Alzheimer’s, known mostly for the memory loss and confusion it causes, may be the nation’s third- most deadly killer, according to a study that suggests many more Americans die from the disease than is known.
The pesticide DDT, banned in the U.S. because of its toxic effects on wildlife and potential to harm human health, may raise the risk for Alzheimer’s disease, according to the first study linking the chemical to the brain- ravaging illness.
At 8:30 p.m. on Christmas Day 2009, nurse Tiffany Gourley was called to a room at the Windmill Manor nursing home in Coralville, Iowa. She found a 78-year-old male resident who had just had intercourse with an 87-year-old woman. The man, a former college professor, was divorced. The woman, a retired secretary, was married. Both had dementia.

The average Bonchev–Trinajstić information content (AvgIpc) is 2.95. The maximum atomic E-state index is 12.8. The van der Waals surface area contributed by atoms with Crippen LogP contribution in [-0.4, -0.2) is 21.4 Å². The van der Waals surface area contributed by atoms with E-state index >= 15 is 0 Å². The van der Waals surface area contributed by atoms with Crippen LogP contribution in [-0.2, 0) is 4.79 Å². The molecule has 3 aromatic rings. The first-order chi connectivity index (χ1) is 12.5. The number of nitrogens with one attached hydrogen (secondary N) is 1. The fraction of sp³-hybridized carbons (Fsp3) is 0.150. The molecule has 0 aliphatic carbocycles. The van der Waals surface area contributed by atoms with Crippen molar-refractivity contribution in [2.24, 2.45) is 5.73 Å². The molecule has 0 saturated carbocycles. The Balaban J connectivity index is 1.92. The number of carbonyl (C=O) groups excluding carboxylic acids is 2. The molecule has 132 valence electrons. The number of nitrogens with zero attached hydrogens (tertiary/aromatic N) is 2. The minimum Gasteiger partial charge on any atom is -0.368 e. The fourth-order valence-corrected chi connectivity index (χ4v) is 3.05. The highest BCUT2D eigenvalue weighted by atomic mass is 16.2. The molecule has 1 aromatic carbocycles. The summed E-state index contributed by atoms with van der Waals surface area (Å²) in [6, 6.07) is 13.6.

Alzheimer’s and other dementias will cost 1 percent of the gross domestic product globally this year and that treatment tab will grow, making urgent the need for more research toward a cure, an advocacy group said.
Doctors should screen for Alzheimer’s as soon as mild cognitive symptoms occur and encourage genetic testing for patients, according to the first new guidelines for the disease in almost three decades.
In separate probes into the roots of Alzheimer’s, scientists have uncovered a rare gene mutation that keeps plaque from forming in the brain and found the disease may take hold 25 years before symptoms appear.